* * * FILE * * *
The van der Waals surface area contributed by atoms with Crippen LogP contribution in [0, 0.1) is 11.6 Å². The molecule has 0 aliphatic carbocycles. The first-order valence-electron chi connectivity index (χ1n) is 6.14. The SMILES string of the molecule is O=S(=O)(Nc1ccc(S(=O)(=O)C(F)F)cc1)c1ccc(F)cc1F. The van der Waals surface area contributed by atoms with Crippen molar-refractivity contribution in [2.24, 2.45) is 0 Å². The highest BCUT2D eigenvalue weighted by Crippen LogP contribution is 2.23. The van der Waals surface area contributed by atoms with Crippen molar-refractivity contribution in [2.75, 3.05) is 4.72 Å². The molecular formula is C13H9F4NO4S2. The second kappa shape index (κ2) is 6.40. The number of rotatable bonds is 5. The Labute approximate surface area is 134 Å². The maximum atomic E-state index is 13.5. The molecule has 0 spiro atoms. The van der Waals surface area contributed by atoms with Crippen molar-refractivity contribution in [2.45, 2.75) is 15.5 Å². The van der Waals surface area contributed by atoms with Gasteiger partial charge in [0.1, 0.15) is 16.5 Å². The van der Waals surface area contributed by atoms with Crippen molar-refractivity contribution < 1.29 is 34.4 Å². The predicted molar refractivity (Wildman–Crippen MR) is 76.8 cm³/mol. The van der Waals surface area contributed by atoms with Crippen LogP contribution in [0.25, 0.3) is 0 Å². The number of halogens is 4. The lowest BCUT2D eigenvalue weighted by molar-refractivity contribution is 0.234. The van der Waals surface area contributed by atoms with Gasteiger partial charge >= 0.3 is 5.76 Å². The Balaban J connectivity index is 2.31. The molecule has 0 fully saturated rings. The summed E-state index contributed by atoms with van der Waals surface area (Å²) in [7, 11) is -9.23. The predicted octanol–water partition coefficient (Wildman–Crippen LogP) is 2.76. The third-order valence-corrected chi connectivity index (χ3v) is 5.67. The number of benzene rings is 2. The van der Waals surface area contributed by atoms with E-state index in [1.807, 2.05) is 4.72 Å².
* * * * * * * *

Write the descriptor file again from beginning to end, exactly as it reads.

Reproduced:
The van der Waals surface area contributed by atoms with Crippen LogP contribution in [0, 0.1) is 11.6 Å². The molecule has 0 aliphatic carbocycles. The first-order valence-electron chi connectivity index (χ1n) is 6.14. The SMILES string of the molecule is O=S(=O)(Nc1ccc(S(=O)(=O)C(F)F)cc1)c1ccc(F)cc1F. The van der Waals surface area contributed by atoms with Crippen molar-refractivity contribution in [2.24, 2.45) is 0 Å². The highest BCUT2D eigenvalue weighted by Crippen LogP contribution is 2.23. The van der Waals surface area contributed by atoms with Crippen molar-refractivity contribution in [2.75, 3.05) is 4.72 Å². The molecular formula is C13H9F4NO4S2. The second kappa shape index (κ2) is 6.40. The number of rotatable bonds is 5. The Labute approximate surface area is 134 Å². The maximum atomic E-state index is 13.5. The molecule has 0 spiro atoms. The van der Waals surface area contributed by atoms with Crippen molar-refractivity contribution in [2.45, 2.75) is 15.5 Å². The van der Waals surface area contributed by atoms with Gasteiger partial charge in [0.1, 0.15) is 16.5 Å². The van der Waals surface area contributed by atoms with Crippen molar-refractivity contribution < 1.29 is 34.4 Å². The predicted molar refractivity (Wildman–Crippen MR) is 76.8 cm³/mol. The van der Waals surface area contributed by atoms with Crippen LogP contribution in [0.25, 0.3) is 0 Å². The number of halogens is 4. The lowest BCUT2D eigenvalue weighted by molar-refractivity contribution is 0.234. The van der Waals surface area contributed by atoms with Gasteiger partial charge >= 0.3 is 5.76 Å². The Balaban J connectivity index is 2.31. The molecule has 0 fully saturated rings. The summed E-state index contributed by atoms with van der Waals surface area (Å²) in [7, 11) is -9.23. The predicted octanol–water partition coefficient (Wildman–Crippen LogP) is 2.76. The third-order valence-corrected chi connectivity index (χ3v) is 5.67. The number of benzene rings is 2. The van der Waals surface area contributed by atoms with E-state index in [1.807, 2.05) is 4.72 Å².